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137. C. Fang, J.-T. Liu, C.-H. Liu, J. Chromatogr. 775 (1), 37 47 (2002). 138. B. Fan, J.T. Stewart, J. Liq. Chromatogr. Related Technol. 25 (6), 937 947 (2002). 139. R. Wang, H. Fan, W. Ma, J. Liq. Chromatogr. Related Technol. 25 (6), 857 864 (2002). 140. B. X. Mayer, U. Hollenstein, M. Brunner, H.-G. Eidler, M. Muller, Electrophoresis 21 (8), 1558 1564 (2000). 141. C. A. Ogawa, C. A. Diagone, F. M. Lancas, J. Liq. Chromatogr. Related Technol. 25 (10 11), 1651 1659 (2002). 142. C. Simo, C. Barbas,A. Cifuentes, J.Agri. Food Chem. 50 (19), 5288 5293 (2002). 143. X. Shang, Y. Zhuobin, Analy. Lett. 35 (6), 985 993 (2002). 144. C.-E. Lin, Y.-C. Chen, C.-C. Chang, D.-Z. Wang, J. Chromatogr. 775 (1 2), 349 357 (1997). 145. C.-E. Lin, W.-C. Lin, W.-C. Chiou, J. Chromatogr. 722 (1 2), 333 343 (1996).
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CHARACTERIZATION OF SPLIT-POOL ENCODED COMBINATORIAL LIBRARIES
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JING JIM ZHANG and WILLIAM L. FITCH
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INTRODUCTION
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The split-pool approach for solid-phase synthesis has been proved an effective way to generate large, diverse chemical libraries. Libraries prepared on beaded resins by the split-pool approach are characterized by the one bead one compound rule. Such libraries, in principle, combine the advantages of split-pool synthesis with those associated with the screening of discrete compounds, since individual beads may be assayed for biological activity. After the synthesis of a split-pool combinatorial library, it is desirable to verify the success of the synthesis before screening the library against biological targets. However, since the beads are randomized in each pooling operation, tracking the reagents and building blocks to which each bead is exposed becomes troublesome, and the identity of the chemical ligand on an active bead may be very hard to determine. Encoding provides a general solution to this problem, whereby a surrogate analyte, or tag, is attached to the beads to allow determination of the reaction history of a certain bead and thus the identity of the nal product attached to it. A variety of encoding strategies have now been proposed; they share the critical property that the code is much easier to analyze than the associated compounds. Encoded combinatorial libraries are a key component of our strategy for accelerating drug discovery,1 3 and the technology required to realize such libraries has evolved continuously in our organization over the last decade. The development of DNA-based encoding4 was a milestone in combinatorial science and led to the invention of polyamide hard tags, 5 9 which have been shown to be compatible with a wide range of synthetic chemistries and of demonstrable utility in drug discovery.10 16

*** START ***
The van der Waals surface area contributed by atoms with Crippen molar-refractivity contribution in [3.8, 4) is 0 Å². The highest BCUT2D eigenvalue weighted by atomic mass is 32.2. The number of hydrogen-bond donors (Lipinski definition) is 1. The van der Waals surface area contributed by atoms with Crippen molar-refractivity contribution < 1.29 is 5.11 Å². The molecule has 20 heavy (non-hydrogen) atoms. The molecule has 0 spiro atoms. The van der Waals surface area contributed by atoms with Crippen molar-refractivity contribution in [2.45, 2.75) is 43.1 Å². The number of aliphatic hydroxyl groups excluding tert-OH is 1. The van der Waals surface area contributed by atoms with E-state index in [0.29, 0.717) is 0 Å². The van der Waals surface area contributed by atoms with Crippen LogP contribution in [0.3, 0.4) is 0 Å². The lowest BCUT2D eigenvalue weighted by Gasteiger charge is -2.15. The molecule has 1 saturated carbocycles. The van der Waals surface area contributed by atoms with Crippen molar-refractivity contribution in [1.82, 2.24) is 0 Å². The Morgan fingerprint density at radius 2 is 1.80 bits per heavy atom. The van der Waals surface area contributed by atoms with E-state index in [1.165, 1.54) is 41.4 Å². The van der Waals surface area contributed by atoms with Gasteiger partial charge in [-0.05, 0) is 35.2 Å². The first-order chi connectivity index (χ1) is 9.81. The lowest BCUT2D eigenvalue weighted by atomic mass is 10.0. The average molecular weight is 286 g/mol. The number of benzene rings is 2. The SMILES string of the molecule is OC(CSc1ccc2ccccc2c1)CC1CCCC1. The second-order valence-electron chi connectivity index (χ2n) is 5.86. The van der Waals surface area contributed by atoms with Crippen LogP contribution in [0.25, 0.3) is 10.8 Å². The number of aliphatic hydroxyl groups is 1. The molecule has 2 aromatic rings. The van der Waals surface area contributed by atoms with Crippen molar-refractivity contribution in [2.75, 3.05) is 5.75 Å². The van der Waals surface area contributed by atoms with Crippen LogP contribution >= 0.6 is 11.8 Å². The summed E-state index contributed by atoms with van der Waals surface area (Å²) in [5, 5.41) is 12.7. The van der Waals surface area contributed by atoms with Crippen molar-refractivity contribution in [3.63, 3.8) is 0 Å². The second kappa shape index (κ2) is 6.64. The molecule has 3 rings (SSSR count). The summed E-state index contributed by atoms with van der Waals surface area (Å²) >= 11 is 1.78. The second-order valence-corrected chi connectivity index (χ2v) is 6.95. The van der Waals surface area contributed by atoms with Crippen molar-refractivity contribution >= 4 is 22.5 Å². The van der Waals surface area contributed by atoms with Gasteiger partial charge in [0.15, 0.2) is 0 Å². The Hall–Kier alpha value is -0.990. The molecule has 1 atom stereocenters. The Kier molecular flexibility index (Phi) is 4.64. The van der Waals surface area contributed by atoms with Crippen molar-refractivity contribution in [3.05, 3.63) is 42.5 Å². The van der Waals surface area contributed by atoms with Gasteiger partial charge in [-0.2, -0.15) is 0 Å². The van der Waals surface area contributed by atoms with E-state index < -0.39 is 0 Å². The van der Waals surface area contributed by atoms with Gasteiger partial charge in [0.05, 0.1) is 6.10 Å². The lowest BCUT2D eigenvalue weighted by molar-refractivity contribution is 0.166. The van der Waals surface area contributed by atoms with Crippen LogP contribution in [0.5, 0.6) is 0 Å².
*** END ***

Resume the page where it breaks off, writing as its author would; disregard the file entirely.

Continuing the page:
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Analysis and Puri cation Methods in Combinatorial Chemistry, Edited by Bing Yan. ISBN 0-471-26929-8 Copyright 2004 by John Wiley & Sons, Inc.